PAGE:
I was put on cyclosporin and prayed all night that it would work I had never been so scared in my life. By the second day it began to take effect. I was so happy. I knew that in the future I could probably cope with surgery, but to be plunged in like that without any time to think was too hard to cope with.
I was in hospital for another 2 weeks, over 3 bank holidays so my treatment was delayed but eventually I was discharged. Its been so hard coping with all of this, the drug side effects (moonface, hair growth, achey joints, sickness) not being allowed to go out in crowded places for three months due to triple immunosuppressant therapy has made the confident girl I once was feel nervous around people. I now look in the mirror and hate what I see. I hate being so sad all the time and never thought everything could change so dramatically, so quickly.
All I can do is thank my friends and family for being there for me throughout this year. Its been a rocky ride so far. But I’m determined to make it more stable for the rest of my life. I know its not going to be perfect, but nothing ever is. I just won’t let it beat me.

My Medications:

Mecaptapurine 1 1/2 tablets

(did take steroids and cyclosporin aswell)

Submitted by “hownowbrowncow” in the Colitis Venting Area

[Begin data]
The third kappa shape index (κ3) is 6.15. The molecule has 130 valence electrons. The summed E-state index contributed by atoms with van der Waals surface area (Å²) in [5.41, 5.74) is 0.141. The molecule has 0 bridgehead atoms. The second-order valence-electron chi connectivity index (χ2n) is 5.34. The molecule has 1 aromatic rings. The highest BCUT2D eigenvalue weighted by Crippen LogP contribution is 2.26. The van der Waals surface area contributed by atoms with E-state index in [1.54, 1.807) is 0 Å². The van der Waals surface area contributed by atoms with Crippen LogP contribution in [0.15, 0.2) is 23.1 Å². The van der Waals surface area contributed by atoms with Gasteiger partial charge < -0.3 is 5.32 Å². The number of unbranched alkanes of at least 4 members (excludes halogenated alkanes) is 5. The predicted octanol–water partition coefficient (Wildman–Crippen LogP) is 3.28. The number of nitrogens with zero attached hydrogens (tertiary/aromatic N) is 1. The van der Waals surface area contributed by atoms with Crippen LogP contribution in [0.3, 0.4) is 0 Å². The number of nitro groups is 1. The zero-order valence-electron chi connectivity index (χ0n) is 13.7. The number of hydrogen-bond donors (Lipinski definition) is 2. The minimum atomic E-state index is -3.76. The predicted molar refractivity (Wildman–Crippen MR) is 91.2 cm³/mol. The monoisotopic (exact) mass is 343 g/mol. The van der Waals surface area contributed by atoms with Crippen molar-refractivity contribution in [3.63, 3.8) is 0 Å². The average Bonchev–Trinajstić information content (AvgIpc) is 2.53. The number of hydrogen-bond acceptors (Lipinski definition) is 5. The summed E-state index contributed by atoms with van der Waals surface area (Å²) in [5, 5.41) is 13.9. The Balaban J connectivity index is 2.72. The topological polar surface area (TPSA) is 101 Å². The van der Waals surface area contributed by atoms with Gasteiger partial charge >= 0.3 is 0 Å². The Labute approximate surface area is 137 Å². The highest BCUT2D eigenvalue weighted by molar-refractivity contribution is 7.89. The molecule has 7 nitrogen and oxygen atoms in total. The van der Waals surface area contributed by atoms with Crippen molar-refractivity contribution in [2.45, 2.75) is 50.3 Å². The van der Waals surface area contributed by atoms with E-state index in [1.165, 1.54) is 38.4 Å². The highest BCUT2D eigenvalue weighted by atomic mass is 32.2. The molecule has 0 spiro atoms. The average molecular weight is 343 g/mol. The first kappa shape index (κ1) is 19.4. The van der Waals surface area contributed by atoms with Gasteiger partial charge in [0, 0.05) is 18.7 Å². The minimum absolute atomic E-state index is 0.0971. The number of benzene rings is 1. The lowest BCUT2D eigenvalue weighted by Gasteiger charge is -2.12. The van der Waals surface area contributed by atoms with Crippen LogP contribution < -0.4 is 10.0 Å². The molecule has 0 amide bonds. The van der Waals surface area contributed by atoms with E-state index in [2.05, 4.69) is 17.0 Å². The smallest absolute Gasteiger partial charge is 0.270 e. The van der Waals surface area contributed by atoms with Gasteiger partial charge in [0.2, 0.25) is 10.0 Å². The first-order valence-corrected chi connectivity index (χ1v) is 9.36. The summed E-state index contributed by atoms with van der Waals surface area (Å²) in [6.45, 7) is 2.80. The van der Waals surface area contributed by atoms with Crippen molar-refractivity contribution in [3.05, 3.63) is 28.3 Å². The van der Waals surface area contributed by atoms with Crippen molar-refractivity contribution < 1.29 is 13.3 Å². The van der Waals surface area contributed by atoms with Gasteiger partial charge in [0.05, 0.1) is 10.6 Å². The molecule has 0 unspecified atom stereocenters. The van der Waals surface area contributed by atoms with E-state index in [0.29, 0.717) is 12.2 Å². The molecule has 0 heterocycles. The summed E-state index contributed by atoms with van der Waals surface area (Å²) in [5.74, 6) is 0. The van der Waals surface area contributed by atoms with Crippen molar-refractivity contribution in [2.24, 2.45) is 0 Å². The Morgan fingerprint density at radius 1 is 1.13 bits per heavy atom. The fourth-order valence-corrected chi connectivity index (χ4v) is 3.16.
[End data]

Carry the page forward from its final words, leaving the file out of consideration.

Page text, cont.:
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2 thoughts on “Plunged in the Deep End Swimming to Shore”

  1. I am so sorry you have to go through this at such a young age. I was just talking to my mom on the phone about UC. The first time getting diagnosed you cant believe this is happening to you. you think the doctor is wrong with the diagnosis. it is just so hard to cope with. I was telling her that at first i freaked out at the idea of losing my colon. but over time the option really is inviting. It must be the longer you have this illness the more appealing a bag sounds. ugh…and the bedside manner of docs. I am amazed with how many gastro docs have no feelings. I have broke down crying in two seperate docs offices. i felt really bad because one was a guy. ha he didnt know what to do. then after the appointment i broke down in the car with my husband. one female doc told me there was nothing she could do for me after just being newly diagnosed and having tried one med. glad to get adifferent doc. :) hang in there.

  2. Dude,
    Your story matches mine (except I’m older!). Same sysmptoms, same drugs, same drugs didn’t work, same impending surgery. Cyclosporin saved me too. I got better but still have flares occasionaly.
    I was on Azathioprine for a while but it stopped my bone marrow working. I would recommend that if you are taking this that you have regular blood tests. I was having them weekly and then monthly (Full Blood Count and Liver Function). This is considered standard practice for those on this drug.
    I am now (usually) just taking Pentasa except at present I’m in a flare (that may or may have anything to do with a course of antibiotics for a rat bite) so am taking prednisone too.
    I have found that a gluten free diet has been helpful in keeping me flare free (I don’t eat animals either). Others are reporting sucess with SCD diet.
    Dude, I got better so no reason you can’t too. Don’t worry about what may never happen – it may never happen. Eventually you will wean off the pred and return to normal.
    Good luck to you,